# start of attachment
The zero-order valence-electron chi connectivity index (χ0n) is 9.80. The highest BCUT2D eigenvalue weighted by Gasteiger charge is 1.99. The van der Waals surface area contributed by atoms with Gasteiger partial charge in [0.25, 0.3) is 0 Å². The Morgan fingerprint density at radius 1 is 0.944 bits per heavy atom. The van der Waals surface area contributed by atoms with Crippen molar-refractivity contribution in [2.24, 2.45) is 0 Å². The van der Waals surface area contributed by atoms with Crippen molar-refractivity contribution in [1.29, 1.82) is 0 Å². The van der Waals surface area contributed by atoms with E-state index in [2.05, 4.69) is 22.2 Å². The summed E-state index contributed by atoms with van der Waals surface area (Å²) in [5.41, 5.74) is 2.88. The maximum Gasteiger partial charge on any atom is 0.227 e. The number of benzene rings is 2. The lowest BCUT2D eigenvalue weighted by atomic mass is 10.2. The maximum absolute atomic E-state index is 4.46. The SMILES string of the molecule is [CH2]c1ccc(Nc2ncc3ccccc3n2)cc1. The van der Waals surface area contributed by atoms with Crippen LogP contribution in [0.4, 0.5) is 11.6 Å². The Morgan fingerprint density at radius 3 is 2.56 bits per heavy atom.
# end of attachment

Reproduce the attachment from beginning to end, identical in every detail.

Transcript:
The zero-order valence-electron chi connectivity index (χ0n) is 9.80. The highest BCUT2D eigenvalue weighted by Gasteiger charge is 1.99. The van der Waals surface area contributed by atoms with Gasteiger partial charge in [0.25, 0.3) is 0 Å². The Morgan fingerprint density at radius 1 is 0.944 bits per heavy atom. The van der Waals surface area contributed by atoms with Crippen molar-refractivity contribution in [2.24, 2.45) is 0 Å². The van der Waals surface area contributed by atoms with Crippen molar-refractivity contribution in [1.29, 1.82) is 0 Å². The van der Waals surface area contributed by atoms with E-state index in [2.05, 4.69) is 22.2 Å². The summed E-state index contributed by atoms with van der Waals surface area (Å²) in [5.41, 5.74) is 2.88. The maximum Gasteiger partial charge on any atom is 0.227 e. The number of benzene rings is 2. The lowest BCUT2D eigenvalue weighted by atomic mass is 10.2. The maximum absolute atomic E-state index is 4.46. The SMILES string of the molecule is [CH2]c1ccc(Nc2ncc3ccccc3n2)cc1. The van der Waals surface area contributed by atoms with Crippen LogP contribution in [0.4, 0.5) is 11.6 Å². The Morgan fingerprint density at radius 3 is 2.56 bits per heavy atom.